It’s possible that the Apple Watch was only Apple’s third-most interesting announcement from Monday’s “Spring Forward” event. And it’s not as though the watch was a Fig Newton-sized slab of dullness, either. Apple finally presented a complete picture of what their smartwatch will do for its owner and subsequently the planet. All of the new information was good, apart from the one piece of information that everyone knew was going to bite down hard.
But we’d seen the Apple Watch before. And smartwatches still have a gadget-ey aura around them. If you haven’t been wearing one for a long time, as I have, it’s hard to look at a device like Apple Watch and immediately understand why having one could be a good idea. It’s not as instinctive as, say, a new MacBook that’s so light and thin that we must discard the ” . . . as a pancake” simile and look to the descriptive possibilities of other breakfast items, such as a crepes. Nor can Apple Watch seem as important as software designed to extend and preserve human life.
(No matter how finely-crafted those stainless steel link bracelets may be.)
I’ll roll through Apple’s announcements from start to finish. Feel free to watch along with me, if you’ve got an hour and a half to kill.
China, China, China!
Our story begins in cheery Hangzhou City, there in the Zhejiang province in eastern China, honored by the Chinese “Fortune” magazine as 2014’s “most congenial retirement city.”
Apple has honored them with a new landmark store. It’s a familiar video of a new Apple Store opening: dozens of employees clad in matching Apple logo shirts, lined up and clapping as jubilant men and women of all ages gather in huge crowds and throng in, smiling and cheering and clamoring for exotic and stylish California-designed consumer electronics goods.
Well, so much for communism. I think everyone can agree that this way is a lot more fun. I tried to text Karl Marx for a comment, but I was told through his office that his brick-style mobile phone only works with analog networks and can’t receive or sent texts or emails. But kudos to Karl for sticking to his principles.
I’ve seen so many of these Apple media events open with a video look at a new Chinese store, or failing that, at another huge Apple store in an international city. I’m eager to see some random mall Apple store opening in Kentucky (or its overseas equivalent) get a similar spotlight.
HBO . . . oh?
Oh, how excited I was when Tim Cook led straight into news about AppleTV! This streaming box hasn’t been getting much visible love from anybody recently . . . including Apple.
It’s long overdue for an update. Its UI seems clunky and out of date; launching channels and streams is slow enough to provide the viewer with ample time for quiet, mindful contemplation before the entertainment begins; and its features aren’t even keeping up with what a modern midrange TV can do out-of-the-box. It’s been trumped pretty hard by the Roku 3 and FireTV, and thus I have a hard time recommending it for anything other than its AirPlay feature.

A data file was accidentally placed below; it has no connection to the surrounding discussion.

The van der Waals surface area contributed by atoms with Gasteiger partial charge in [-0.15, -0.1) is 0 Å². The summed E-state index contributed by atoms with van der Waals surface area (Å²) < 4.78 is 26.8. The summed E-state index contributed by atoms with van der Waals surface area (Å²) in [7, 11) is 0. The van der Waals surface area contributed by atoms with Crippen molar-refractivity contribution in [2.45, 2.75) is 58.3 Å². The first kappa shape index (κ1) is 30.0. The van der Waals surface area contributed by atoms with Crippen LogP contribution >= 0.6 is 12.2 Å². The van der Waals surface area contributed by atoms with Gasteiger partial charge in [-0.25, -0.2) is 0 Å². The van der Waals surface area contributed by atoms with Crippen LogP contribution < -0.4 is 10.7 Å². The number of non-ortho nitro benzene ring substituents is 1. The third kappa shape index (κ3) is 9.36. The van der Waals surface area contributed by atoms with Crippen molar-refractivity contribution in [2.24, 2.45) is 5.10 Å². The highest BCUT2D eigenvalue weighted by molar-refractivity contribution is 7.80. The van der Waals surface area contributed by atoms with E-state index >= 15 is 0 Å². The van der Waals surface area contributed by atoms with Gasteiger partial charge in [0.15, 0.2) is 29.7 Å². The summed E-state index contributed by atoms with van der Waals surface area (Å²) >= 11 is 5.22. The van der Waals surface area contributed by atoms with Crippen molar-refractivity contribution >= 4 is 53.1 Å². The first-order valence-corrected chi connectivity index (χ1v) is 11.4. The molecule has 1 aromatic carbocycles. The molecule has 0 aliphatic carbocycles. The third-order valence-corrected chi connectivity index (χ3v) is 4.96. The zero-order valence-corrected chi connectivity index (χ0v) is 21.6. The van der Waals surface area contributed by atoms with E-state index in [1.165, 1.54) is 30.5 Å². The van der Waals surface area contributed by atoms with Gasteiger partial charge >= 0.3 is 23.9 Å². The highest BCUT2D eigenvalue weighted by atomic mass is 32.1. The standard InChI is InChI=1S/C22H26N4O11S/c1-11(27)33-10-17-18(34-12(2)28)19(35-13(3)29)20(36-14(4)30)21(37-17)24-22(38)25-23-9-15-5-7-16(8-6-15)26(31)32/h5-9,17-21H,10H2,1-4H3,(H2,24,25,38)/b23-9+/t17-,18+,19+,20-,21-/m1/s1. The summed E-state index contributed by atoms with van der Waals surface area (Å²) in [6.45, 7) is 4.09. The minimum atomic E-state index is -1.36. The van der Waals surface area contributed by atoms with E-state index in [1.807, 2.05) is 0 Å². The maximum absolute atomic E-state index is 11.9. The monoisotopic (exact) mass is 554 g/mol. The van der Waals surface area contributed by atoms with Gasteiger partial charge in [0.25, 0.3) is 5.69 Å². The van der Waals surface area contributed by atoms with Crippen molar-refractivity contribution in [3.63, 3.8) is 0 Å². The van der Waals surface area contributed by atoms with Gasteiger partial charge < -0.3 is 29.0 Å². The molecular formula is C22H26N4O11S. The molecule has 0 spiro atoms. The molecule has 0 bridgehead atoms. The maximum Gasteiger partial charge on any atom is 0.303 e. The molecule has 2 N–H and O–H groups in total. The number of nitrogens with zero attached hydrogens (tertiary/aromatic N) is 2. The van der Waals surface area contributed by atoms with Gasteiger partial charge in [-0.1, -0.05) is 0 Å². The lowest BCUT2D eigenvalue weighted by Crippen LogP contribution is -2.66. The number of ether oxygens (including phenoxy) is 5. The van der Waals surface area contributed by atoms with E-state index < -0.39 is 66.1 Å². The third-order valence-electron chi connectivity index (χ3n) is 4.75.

It’s been selling all right, as far as anybody can tell — a success for any company but Apple, you might say — but Apple doesn’t let a product like this far so far behind the rest of the pack unless they have huge plans in play and they’re waiting for the right time to move. Such was the case with the Mac Pro, you’ll recall.
Alas, all Apple did today was cut the price of the Apple TV down from $99 to $69. Which is welcome, but in Apple terms this is the “I’m not angry with you . . . I guess I’m just disappointed” talk that a parent has with a similarly-underperforming child.
The real news was the debut of HBO as a standalone service. Starting in early April — and exclusively on Apple devices until the summer — fifteen bucks a month buys you full access to the HBO Now streaming service. As far as I can tell, it includes the same content that a conventional HBO subscriber gets to stream via the HBO Go app: every movie to which HBO currently has rights, plus all of their current TV shows and specials, and even years and years of past HBO-produced content, including “The Sopranos” and “Sex And The City.”
Remember when “cable cutting” was the big buzzed-about concept, before we started getting distracted by the exciting news that the Internet was about to get Thinged and forgot all about it? This move is part of that.
Purchasing HBO’s streaming library as an a-la-carte service might seem like a silly idea. You sure aren’t going to access HBO Now via a dialup connection. So if you already have home broadband service, why not pay about the same money for traditional HBO, and get HBO Go for free?
Well, if you ask this question then you’re not the consumer that HBO is trying to hook. I’m part of the final “broadcast TV’ generation. I grew up on Saturday morning cartoons and New Year’s Eve Stooge-A-Thons. I keep missing “The Amazing Race” because it’s moved to Friday nights.
All true . . . and yet, even I’ve stopped thinking of TV in its classic terms. I think of TV as something I access through my Roku, via subscription services. “Cord-cutting” is a misnomer. It’s not a rejection of an old business model (“And now, as I slice through this rope with oversized ceremonial shears, I symbolically terminate my one-sided relationship with established hegemony!”). People aren’t subscribing to cable because they aren’t particularly aware that over-the-air broadcasts and 400-channel cable packages even exist.